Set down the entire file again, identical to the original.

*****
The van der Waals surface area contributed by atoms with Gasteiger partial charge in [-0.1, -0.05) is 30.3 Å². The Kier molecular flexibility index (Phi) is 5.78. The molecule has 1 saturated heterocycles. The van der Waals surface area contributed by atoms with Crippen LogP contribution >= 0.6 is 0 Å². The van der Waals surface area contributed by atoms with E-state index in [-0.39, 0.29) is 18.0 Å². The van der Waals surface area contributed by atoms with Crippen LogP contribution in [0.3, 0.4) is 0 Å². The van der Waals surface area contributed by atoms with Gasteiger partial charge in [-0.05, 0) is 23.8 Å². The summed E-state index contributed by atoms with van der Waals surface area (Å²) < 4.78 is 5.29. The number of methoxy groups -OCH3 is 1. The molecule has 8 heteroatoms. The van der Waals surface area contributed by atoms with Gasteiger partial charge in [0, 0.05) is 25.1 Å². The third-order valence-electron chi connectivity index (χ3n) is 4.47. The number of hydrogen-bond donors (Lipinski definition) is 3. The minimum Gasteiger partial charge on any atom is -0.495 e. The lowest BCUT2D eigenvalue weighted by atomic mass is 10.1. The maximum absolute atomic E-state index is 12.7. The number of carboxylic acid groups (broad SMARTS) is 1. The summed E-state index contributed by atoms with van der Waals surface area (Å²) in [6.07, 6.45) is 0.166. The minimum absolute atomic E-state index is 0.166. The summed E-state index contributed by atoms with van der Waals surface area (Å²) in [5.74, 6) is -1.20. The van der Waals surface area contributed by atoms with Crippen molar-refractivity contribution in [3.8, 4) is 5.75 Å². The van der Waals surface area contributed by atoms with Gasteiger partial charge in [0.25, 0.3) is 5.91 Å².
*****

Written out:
The van der Waals surface area contributed by atoms with Gasteiger partial charge in [-0.1, -0.05) is 30.3 Å². The Kier molecular flexibility index (Phi) is 5.78. The molecule has 1 saturated heterocycles. The van der Waals surface area contributed by atoms with Crippen LogP contribution >= 0.6 is 0 Å². The van der Waals surface area contributed by atoms with E-state index in [-0.39, 0.29) is 18.0 Å². The van der Waals surface area contributed by atoms with Crippen LogP contribution in [0.3, 0.4) is 0 Å². The van der Waals surface area contributed by atoms with Gasteiger partial charge in [-0.05, 0) is 23.8 Å². The summed E-state index contributed by atoms with van der Waals surface area (Å²) < 4.78 is 5.29. The number of methoxy groups -OCH3 is 1. The molecule has 8 heteroatoms. The van der Waals surface area contributed by atoms with Gasteiger partial charge in [0, 0.05) is 25.1 Å². The third-order valence-electron chi connectivity index (χ3n) is 4.47. The number of hydrogen-bond donors (Lipinski definition) is 3. The minimum Gasteiger partial charge on any atom is -0.495 e. The lowest BCUT2D eigenvalue weighted by atomic mass is 10.1. The maximum absolute atomic E-state index is 12.7. The number of carboxylic acid groups (broad SMARTS) is 1. The summed E-state index contributed by atoms with van der Waals surface area (Å²) in [6.07, 6.45) is 0.166. The minimum absolute atomic E-state index is 0.166. The summed E-state index contributed by atoms with van der Waals surface area (Å²) in [5.74, 6) is -1.20. The van der Waals surface area contributed by atoms with Crippen molar-refractivity contribution in [3.8, 4) is 5.75 Å². The van der Waals surface area contributed by atoms with Gasteiger partial charge in [0.25, 0.3) is 5.91 Å².